Most Overlooked IRS Tax Deductions
If you are like many taxpayers you are always looking to uncover tax deductions that will help lower your tax liability. It is a treasure hunt in essence to find those buried treasures of overlooked tax deductions.
Here is our list of the top 5 most overlooked tax deductions. We hope that you will find them of benefit and put some extra money back into your pocket.
- State Sales Taxes: Taxpayers have the option between deducting state and local income taxes as an itemized deduction. But what if you have no state or local income taxes? You can then choose to deduct state sales taxes – you have the option between deducting “actual” sales taxes paid or utilizing the standard sales tax deduction available from published IRS tables. If you purchased a car, boat or airplane, you can increase the standard sales tax deduction by the “actual” sales tax paid on these big purchase items.
- Charitable Contributions: It’s not easy to forget donations made to Goodwill, cash donated to your church, etc. However, most taxpayers overlook charitable donations that are made via paycheck deduction, such as to the United Way, and more. These are If you are like many taxpayers you are always looking to uncover tax deductions that will help lower your tax liability. It is a treasure hunt in essence to find those buried treasures of overlooked tax deductions as well. In addition, miles driven for charity, such as to donate your time at events, etc. are deductible as well at a standard deduction rate of 14 cents (for tax year 2015).
- Student Loan Interest: Generally, personal interest you pay, other than certain mortgage interest, is not deductible on your tax return. However, if your income is below qualified thresholds, there is a special deduction allowed for paying interest on a student loan (also known as an education loan) used for higher education. The student loan interest deduction is claimed as an adjustment to income. This means you can claim this deduction even if you do not itemize deductions on Schedule A .
- Other State Taxes Paid During The Tax Year: Did you owe taxes on your state income tax return for last year and pay them during the current tax year. If so, you can include that amount in your state taxes paid as part of your itemized deductions.
- Moving Expenses: If you moved due to a change in your job or business location, or because you started a new job or business, you may be able to deduct your reasonable moving expenses but not any expenses for meals. You can deduct your moving expenses if you meet all three of the following requirements:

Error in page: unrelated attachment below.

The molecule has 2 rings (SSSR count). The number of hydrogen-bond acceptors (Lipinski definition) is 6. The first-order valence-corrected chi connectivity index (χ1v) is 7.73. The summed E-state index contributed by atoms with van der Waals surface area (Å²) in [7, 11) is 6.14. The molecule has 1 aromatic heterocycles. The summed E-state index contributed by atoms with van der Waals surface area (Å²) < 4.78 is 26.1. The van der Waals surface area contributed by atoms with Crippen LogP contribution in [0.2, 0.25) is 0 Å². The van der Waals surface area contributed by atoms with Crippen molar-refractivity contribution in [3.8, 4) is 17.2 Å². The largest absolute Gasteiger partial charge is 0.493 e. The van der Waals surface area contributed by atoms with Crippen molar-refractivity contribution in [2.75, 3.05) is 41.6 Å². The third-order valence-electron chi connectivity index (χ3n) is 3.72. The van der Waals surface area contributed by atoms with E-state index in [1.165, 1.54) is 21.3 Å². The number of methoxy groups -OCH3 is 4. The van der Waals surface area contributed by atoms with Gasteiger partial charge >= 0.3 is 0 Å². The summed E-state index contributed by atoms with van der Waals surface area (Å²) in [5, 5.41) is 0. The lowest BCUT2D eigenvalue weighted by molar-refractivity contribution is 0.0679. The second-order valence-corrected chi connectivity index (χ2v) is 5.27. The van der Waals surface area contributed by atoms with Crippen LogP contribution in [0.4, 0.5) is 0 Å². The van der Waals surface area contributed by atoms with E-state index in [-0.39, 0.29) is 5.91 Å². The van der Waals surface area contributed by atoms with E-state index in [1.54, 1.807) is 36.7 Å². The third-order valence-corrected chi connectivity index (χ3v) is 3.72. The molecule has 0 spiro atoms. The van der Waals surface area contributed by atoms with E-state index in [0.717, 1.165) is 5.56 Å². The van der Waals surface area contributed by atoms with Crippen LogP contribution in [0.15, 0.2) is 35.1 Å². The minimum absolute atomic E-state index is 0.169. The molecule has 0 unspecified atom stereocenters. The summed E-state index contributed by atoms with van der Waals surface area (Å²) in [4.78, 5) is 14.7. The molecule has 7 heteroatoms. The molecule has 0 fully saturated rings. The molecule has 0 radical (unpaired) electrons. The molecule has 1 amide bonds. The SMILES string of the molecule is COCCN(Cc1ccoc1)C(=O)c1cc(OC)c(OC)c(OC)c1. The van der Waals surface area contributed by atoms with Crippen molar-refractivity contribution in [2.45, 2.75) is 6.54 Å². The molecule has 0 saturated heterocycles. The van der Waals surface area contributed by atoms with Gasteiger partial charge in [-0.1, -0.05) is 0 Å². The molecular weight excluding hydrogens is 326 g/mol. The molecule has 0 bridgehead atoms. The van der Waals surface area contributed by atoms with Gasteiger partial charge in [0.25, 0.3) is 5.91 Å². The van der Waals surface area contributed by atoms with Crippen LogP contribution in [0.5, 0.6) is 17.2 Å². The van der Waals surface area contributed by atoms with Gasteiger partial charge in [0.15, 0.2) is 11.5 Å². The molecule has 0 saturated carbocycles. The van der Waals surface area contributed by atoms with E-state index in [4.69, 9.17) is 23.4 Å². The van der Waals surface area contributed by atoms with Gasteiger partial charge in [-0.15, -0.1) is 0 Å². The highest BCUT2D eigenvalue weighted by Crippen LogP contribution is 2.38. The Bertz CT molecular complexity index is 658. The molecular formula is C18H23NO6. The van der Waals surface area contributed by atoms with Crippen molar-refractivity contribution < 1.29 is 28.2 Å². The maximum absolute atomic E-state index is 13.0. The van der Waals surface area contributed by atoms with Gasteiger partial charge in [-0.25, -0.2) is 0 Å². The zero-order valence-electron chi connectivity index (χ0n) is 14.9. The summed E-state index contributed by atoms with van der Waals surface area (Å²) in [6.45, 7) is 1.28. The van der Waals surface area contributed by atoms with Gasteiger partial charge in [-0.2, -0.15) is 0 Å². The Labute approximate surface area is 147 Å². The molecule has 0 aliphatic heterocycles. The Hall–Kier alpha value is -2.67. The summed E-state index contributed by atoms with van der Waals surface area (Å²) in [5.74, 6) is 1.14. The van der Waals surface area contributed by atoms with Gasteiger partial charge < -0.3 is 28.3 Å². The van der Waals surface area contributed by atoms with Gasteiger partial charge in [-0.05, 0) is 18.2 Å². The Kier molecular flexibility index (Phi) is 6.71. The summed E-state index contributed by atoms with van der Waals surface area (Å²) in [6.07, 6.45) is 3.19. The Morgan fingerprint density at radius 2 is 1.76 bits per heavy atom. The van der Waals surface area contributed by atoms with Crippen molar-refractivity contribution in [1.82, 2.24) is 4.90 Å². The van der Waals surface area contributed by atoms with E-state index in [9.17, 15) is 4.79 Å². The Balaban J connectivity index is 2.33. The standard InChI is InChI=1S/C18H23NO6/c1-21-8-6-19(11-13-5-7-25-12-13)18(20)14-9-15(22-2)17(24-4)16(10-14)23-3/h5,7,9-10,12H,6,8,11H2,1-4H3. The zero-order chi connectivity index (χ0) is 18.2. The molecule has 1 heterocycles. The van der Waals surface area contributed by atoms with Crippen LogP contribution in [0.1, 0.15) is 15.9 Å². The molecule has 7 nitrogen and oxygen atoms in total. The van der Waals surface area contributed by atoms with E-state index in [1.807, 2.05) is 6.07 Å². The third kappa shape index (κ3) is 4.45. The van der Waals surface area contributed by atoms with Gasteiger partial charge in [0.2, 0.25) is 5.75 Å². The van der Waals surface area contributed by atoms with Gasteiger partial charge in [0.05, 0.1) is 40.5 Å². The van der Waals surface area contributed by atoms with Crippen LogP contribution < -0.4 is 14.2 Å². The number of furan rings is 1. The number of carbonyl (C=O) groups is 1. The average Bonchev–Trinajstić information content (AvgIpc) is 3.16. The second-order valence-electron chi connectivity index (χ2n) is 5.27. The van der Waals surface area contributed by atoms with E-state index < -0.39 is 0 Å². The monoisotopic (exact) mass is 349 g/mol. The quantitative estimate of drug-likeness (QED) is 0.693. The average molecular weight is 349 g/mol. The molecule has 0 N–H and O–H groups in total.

- Your move closely relates to the start of work
- You meet the distance test
- You meet the time test
Our goal at Tax Samaritan is to provide the best counsel, advocacy and personal service for our clients. We are not only tax preparation and representation experts, but strive to become valued business partners. Tax Samaritan is committed to understanding our client’s unique needs; every tax situation is different and requires a personal approach in providing realistic and effective solutions.
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Tax Samaritan is a team of Enrolled Agents with over 25 years of experience focusing on US tax preparation and representation. We maintain this tax blog where all articles are written by Enrolled Agents. Our main objective is to educate US taxpayers on their tax responsibilities and the selection of a tax professional. Our articles are also designed to help taxpayers looking to self prepare, providing specific tips and pitfalls to avoid and to learn more about tax deductions and other tax code areas that are unknown.
When looking for a tax professional, choose carefully. We recommend that you hire a credentialed tax professional such as Tax Samaritan that is an Enrolled Agent (America’s Tax Experts). If you are a US taxpayer overseas, we further recommend that you seek a professional who is experienced in expat tax preparation, like Tax Samaritan (most tax professionals have limited to no experience with the unique tax issues of expat taxpayers).
Randall Brody is an enrolled agent, licensed by the US Department of the Treasury to represent taxpayers before the IRS for audits, collections and appeals. To attain the enrolled agent designation, candidates must demonstrate expertise in taxation, fulfill continuing education credits and adhere to a stringent code of ethics.
Every effort has been taken to provide the most accurate and honest analysis of the tax information provided in this blog. Please use your discretion before making any decisions based on the information provided. This blog is not intended to be a substitute for seeking professional tax advice based on your individual needs.